‘I Feel Like A Cheat And A Failure’ – psychological effects of farmers due to weak economic conditions of farming – Brief Article

‘I Feel Like A Cheat And A Failure’ – psychological effects of farmers due to weak economic conditions of farming – Brief Article – Column

Michael Hart

FARMER MICHAEL HART EXPLAINS THE HUMAN COST OF THE AGRICULTURAL CRISIS.

This year, as I watched the arrival of the first swallows as they came up through the valley from the sea, I wondered if my family and I will be here when they return next spring. Why? Because I am a family farmer of a 100-acre tenanted farm in Cornwall, and I am being forced out of business by the farming crisis.

Being a farmer is all I ever wanted to do. For most farmers, the desire to farm is a desire that cannot be properly explained. The best explanation I can come up with is that it is an incurable addiction, and that is why many farmers and their families are putting up with such hardship at the moment.

It is often hard for those outside the farming community to see just how much farmers and their families are currently suffering. I have been campaigning on behalf of farming for the last four years, especially on behalf of small family farms. This work has taken me on a travelling roadshow, designed to increase public awareness of agriculture. As part of this work, I have met and talked to a lot of farmers about their current situations. I hear some depressing tales.

Tales of families who can’t afford the food they produce, and who don’t know where the money for next week’s groceries is coming from. Tales of ever-longer hours worked by farmers as they shed labour and increase production in a desperate attempt to keep their heads above water. Tales of farming families who cannot afford to go to the dentist or who cannot afford prescriptions for ill health. Tales of constant, sometimes unbearable stress and financial worry; of the strain on family relationships, marriages and partnerships.

I know only too well how my farming colleagues feel. In my own family, the countryside crisis has hit us hard. My wife has gone from working with me on the farm to being employed elsewhere, and I have gone from being able to provide a living for my family to being unable to support them in even the basic things. My 11-year-old daughter worries constantly about whether we be able to stay in our homes, and what will happen to her cow if we are forced out. My 20-year-old son has done an agricultural course, but has now left farming as he can see no future in it.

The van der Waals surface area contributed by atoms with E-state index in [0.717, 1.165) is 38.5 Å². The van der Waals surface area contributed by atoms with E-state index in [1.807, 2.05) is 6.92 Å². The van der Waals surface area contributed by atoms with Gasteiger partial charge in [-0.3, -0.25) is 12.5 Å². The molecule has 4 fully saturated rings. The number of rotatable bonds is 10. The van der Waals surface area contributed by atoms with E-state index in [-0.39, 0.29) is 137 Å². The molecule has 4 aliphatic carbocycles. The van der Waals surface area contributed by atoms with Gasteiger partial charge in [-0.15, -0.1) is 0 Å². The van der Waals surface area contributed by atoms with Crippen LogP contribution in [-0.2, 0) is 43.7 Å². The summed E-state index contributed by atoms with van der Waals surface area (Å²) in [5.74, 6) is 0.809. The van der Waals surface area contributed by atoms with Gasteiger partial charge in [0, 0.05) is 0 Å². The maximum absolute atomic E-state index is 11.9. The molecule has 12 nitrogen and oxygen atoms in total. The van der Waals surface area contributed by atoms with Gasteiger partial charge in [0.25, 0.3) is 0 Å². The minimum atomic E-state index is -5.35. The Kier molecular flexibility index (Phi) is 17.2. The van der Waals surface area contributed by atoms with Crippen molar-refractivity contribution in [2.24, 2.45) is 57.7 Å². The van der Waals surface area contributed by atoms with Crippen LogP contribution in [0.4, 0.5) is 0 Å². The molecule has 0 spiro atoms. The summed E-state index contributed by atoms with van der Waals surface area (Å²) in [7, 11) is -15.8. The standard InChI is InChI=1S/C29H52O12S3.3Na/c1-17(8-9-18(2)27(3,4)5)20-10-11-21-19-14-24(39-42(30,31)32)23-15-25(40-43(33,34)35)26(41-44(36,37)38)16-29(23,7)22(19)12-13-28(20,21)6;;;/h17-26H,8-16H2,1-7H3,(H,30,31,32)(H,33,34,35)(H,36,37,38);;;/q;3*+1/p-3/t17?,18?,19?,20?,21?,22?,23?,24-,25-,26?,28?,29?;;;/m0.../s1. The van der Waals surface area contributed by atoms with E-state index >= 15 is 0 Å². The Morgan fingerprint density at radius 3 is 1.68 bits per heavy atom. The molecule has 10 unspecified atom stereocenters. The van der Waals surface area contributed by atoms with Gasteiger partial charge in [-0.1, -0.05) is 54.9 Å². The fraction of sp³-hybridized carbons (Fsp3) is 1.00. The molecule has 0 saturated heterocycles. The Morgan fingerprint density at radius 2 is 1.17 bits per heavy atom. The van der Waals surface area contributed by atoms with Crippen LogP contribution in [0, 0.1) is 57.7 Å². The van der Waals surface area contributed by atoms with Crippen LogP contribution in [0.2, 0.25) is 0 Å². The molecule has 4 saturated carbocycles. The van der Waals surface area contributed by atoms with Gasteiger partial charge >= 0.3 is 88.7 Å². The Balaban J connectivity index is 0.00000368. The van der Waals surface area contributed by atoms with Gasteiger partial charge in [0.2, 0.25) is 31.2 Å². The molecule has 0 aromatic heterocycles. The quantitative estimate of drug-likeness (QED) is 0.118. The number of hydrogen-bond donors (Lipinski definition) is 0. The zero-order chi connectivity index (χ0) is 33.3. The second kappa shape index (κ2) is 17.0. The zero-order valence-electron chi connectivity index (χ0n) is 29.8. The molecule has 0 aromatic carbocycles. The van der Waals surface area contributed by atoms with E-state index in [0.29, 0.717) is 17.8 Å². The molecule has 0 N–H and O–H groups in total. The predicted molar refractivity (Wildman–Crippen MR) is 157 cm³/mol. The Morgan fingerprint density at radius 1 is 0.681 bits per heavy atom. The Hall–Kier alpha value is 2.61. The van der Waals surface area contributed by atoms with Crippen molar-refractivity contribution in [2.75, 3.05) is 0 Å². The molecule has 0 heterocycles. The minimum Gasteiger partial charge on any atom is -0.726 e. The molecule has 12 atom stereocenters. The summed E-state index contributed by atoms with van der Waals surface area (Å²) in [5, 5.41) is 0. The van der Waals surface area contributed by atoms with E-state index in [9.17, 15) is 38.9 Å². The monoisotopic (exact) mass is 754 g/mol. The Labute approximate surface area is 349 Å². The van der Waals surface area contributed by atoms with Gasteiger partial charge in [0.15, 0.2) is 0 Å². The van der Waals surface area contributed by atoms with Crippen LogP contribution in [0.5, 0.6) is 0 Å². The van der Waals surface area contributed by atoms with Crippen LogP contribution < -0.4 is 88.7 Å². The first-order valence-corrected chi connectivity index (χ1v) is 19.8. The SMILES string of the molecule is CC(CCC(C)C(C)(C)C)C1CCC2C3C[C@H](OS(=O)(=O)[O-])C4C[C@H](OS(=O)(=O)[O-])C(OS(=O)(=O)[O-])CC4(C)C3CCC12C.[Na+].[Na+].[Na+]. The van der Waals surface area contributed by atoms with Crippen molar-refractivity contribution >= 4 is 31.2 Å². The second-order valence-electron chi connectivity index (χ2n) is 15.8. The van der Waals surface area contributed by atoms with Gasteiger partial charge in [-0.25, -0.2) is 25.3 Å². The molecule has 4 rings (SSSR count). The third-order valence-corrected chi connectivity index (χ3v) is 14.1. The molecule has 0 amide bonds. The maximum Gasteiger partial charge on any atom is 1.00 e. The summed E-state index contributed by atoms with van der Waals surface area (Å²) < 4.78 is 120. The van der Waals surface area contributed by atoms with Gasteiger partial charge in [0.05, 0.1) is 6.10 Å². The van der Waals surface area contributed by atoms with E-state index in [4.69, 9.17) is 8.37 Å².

All this has turned our lives upside down, and it has made me feel I am letting my family down. I cannot even afford to buy my wife a Christmas present, or the occasional token of my love. I feel like a cheat and a failure, and this feeling is somehow made worse by the fact that we are not homeless or jobless. Our farm is still here, and we still produce the same amount of food from it as we ever did. Yet I am claiming family credit, and facing ruin. You feel that you must be doing something wrong or not working hard enough, to have brought such a situation about.

Unsurprisingly, given all this, the level of depression among farmers is at very high levels at present. I myself get very depressed at times, and I am a natural optimist. But as common as depression is anger.

This anger is directed towards consumers, government and the big retailers for the way they have treated farmers. We are angry with government for its insistence on providing cheap food for consumers while putting in place ever higher food safety standards and red tape, placing restrictions and costs on British farming while allowing imports without those restrictions and costs. We are angry with the major retailers, who have helped the government in that cheap food policy while increasing their profits at our expense, because they are so few in number that all the market power is in their hands.

But most of all, we are angry at the public and the pressure groups of one sort or another, who have demanded ever higher food safety, animal welfare and environmental standards while still expecting ever cheaper food. Intensive factory farming has happened because of this demand for cheap food. In the case of pig-meat production, for example, the UK has banned sow stalls and tethers six years ahead of the rest of the EU — when the rest of the world is not even thinking of doing so — as a result of campaigning by animal welfare pressure groups. Yet the consumer is quite happy to go and buy imported pig-meat produced using stalls and tethers, because it is cheaper.

Ultimately, the consumers of Britain must decide if they want food from UK farmers produced to high standards in a well-managed countryside. And if they do, they need to understand that we need a fair return for our work. This doesn’t mean more subsidies — we don’t want or need them. There is plenty of money in food production, but it is not going to the people at the sharp end — the farmers — who do the work.

If I am honest with myself, I know that we will not even be here when the swallows fly away this autumn, let alone when they return next spring. And will anyone really care or notice? As long as there is food in the supermarket, will anyone ever really care where it comes from?

Michael Hart is Director of the Small and Family Farm Association.

Farm facts

In the last year alone, 2,000 UK pig farmers have gone out of business, many are bankrupt, 25 have committed suicide and thousands of jobs have gone.

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COPYRIGHT 2001 Gale Group